As an apparent result of the discussion regarding the possible extension of the ATP Tour decision to Delaware stock corporations, legislation was introduced in the Delaware Legislature to amend DGCL Section 102(b)(6) and Section 114 and to add a new Section 331 to the DGCL to limit the applicability of the ATP holding to non-stock corporations, and to make it clear that such fee-shifting liability may not be imposed on holders of stock in stock corporations.  However, some major Delaware-based companies and other companies lobbied hard against the proposed legislation, and the U.S. Chamber of Commerce’s Institute for Legal Reform also opposed the legislation and requested that Delaware lawmakers delay voting on it.  As a result of the objections to the proposed legislation, a resolution was passed in the Delaware Legislature delaying action on the proposed legislation until at least early 2015, during which time the Delaware State Bar Association, its Corporate Law Section and the members of that Section will continue to examine proposed amendments to the DGCL regarding fee-shifting by-laws and other aspects of corporate litigation.  In addition to seeking an examination of the proposed legislation regarding fee-shifting by-laws, the resolution seeks further examination into possible provisions of the certificate of incorporation, by-laws and similar entity documents that affect the conduct of, and forum for, litigation of claims brought under Delaware’s business entity laws, the operation and administration of statutes and court rules governing appraisal rights and the rate of interest on any fair value determination in an appraisal.

At the current time, it is unclear whether fee-shifting by-laws will ultimately be permitted for public companies or other stock corporations in Delaware.  Under the circumstances, many commentators have urged caution for any Delaware stock corporation considering the adoption of fee-shifting by-law provisions, and have noted that there is a risk of significant adverse reactions from stockholders, proxy advisory firms and others.  However, some commentators have suggested that Delaware stock corporations should consider the adoption of fee-shifting by-laws if the corporation does not anticipate significant adverse reactions from its stockholders, proxy advisors or other similarly situated individuals or entities and if such fee-shifting by-laws are not adopted or used for inequitable purposes.  Additionally, commentators have almost universally endorsed the adoption of forum-selection by-laws by Delaware stock corporations.  Although forum-selection by-laws may not allow for the shifting of fees in litigation, forum selection remains an effective tool to reduce the cost and risk of multi-jurisdictional stockholder litigation.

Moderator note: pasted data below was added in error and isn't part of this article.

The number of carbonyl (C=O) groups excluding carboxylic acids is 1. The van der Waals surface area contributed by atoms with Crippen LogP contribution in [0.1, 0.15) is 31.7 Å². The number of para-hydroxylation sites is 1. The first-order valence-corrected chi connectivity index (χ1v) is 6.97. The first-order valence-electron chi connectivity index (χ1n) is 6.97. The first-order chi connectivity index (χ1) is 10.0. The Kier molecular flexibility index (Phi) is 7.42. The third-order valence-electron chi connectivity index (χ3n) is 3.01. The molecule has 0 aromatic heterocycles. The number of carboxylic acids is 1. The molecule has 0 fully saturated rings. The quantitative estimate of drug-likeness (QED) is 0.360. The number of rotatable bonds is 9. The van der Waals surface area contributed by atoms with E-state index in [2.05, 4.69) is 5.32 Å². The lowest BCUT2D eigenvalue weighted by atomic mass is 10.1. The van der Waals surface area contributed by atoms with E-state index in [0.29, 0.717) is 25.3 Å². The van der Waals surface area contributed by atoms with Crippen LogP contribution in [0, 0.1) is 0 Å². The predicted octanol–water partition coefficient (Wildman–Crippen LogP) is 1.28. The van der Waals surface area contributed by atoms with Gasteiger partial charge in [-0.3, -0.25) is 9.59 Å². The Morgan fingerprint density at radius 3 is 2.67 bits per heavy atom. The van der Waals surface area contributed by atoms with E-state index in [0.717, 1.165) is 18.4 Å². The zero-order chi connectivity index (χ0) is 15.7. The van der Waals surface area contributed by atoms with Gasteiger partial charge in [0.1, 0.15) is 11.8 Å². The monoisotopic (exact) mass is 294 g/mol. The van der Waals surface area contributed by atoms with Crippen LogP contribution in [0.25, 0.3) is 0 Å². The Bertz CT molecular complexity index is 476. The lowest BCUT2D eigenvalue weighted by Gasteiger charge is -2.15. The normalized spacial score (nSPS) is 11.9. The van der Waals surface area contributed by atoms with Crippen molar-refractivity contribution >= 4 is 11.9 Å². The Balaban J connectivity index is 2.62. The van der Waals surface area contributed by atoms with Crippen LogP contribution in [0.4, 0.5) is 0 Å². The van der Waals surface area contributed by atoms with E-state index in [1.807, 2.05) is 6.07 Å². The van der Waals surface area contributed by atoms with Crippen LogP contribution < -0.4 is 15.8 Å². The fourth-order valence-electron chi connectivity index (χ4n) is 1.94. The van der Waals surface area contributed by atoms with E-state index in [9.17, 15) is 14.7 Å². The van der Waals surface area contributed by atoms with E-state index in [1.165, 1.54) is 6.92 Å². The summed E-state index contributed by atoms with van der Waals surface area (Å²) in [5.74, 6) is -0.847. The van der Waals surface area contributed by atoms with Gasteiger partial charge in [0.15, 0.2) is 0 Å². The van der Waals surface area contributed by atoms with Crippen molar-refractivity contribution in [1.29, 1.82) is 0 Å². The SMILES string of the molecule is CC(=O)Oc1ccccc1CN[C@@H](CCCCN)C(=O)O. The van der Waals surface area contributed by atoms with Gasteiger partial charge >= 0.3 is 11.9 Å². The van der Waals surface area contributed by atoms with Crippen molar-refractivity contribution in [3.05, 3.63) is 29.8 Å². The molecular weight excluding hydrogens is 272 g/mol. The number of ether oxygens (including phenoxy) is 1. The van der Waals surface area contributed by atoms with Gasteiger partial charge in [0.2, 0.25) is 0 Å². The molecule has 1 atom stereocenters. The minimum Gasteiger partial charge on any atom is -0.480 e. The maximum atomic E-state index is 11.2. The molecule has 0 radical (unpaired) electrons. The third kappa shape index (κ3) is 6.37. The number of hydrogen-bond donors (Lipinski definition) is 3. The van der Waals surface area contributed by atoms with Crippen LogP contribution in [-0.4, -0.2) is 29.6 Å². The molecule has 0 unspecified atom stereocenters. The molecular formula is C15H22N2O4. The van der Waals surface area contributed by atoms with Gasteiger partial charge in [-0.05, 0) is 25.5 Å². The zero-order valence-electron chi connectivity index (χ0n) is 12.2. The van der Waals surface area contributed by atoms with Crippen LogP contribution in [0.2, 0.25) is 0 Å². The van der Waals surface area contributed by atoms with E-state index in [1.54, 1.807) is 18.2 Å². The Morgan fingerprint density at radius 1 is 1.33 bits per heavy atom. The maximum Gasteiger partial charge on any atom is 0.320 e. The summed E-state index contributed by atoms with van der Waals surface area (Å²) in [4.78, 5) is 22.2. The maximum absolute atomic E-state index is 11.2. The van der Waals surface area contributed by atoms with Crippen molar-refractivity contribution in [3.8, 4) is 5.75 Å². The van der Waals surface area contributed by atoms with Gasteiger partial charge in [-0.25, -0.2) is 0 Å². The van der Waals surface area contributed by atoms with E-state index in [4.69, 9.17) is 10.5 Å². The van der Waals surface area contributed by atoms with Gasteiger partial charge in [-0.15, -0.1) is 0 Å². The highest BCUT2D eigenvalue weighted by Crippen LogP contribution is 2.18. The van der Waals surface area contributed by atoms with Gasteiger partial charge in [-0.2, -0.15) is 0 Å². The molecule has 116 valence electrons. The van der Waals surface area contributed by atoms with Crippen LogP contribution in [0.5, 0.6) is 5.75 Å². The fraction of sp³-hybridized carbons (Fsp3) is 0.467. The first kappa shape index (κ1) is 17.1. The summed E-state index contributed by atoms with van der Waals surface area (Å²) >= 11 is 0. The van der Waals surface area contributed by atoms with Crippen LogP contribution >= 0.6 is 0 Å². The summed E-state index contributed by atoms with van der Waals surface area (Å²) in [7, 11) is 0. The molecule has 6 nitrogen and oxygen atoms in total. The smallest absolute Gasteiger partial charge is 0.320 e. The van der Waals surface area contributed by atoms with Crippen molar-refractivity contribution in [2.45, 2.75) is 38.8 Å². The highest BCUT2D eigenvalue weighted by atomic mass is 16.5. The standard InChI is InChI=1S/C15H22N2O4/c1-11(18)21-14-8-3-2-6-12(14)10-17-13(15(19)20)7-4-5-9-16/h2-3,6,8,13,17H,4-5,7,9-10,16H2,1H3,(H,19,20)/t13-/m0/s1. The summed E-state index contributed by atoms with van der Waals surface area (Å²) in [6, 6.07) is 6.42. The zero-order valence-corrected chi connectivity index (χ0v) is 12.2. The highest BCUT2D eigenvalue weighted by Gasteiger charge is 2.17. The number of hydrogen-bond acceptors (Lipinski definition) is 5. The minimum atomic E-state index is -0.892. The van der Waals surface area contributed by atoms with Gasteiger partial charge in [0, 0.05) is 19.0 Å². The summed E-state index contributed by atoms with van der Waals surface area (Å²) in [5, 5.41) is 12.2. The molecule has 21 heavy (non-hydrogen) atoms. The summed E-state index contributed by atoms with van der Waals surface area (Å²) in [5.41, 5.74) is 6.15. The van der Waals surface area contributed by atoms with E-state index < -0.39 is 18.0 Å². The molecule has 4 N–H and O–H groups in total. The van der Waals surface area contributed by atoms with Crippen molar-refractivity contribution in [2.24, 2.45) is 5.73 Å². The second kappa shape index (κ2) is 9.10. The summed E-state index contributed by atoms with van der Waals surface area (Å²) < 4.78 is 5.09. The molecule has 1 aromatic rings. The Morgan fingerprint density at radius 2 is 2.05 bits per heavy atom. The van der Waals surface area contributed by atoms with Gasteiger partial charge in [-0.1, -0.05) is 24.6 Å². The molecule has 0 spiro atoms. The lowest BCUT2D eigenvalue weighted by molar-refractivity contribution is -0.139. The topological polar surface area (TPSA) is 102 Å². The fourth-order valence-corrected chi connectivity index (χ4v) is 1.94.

There are serious questions as to whether the ruling of the Delaware Supreme Court in the ATP decision would be followed in the courts of New Jersey.  There are certain key differences between the corporate statutes of the state of New Jersey and the state of Delaware regarding the adoption of by-laws.  Additionally, although it is not entirely clear, the New Jersey Rules of Court may prohibit intra-corporate fee-shifting.  Similarly, there are serious questions as to whether the ruling in the ATP decision would be applied to limited liability companies. New Jersey’s relatively new Revised Uniform Limited Liability Company Act (“RULLCA”) is generally premised in part on the principle of freedom of contract and the ability of the parties in a limited liability company to negotiate their arrangement in the operating agreement of the limited liability company.  However, questions remain under RULLCA as to whether a fee-shifting provision would unreasonably restrict direct corporate actions by members in violation of RULLCA, and whether a fee-shifting provision included in an operating agreement could be deemed to violate the provisions in RULLCA prohibiting an operating agreement from varying the power of a court to order remedies in minority oppression cases involving members of New Jersey limited liability companies.  Due to the relatively recent adoption of RULLCA in New Jersey, there appear to be no major reported decisions interpreting RULLCA or its various provisions.  As a result, although a stronger case can arguably be made for inclusion of fee-shifting by-laws in operating agreements of New Jersey limited liability companies, serious questions nevertheless remain regarding how those provisions would be treated by the New Jersey courts.

For more information regarding the ATP decision, the adoption of fee-shifting by-laws or the adoption of forum-selection by-laws by corporations or other entities, please contact Patrick S. Convery, Esq. at 732-219-5499 or pconvery@ghclaw.com.



[1] ATP Tour, Inc. v. Deutscher Tennis Bund, No. 534, 2013, 2014 WL 1847446, 2014 Del. LEXIS 209 (Del. May 8, 2014).

[2] Boilermakers Local 154 Retirement Fund v. Chevron Corp., 73 A.3d 934 (Del. Ch. 2013).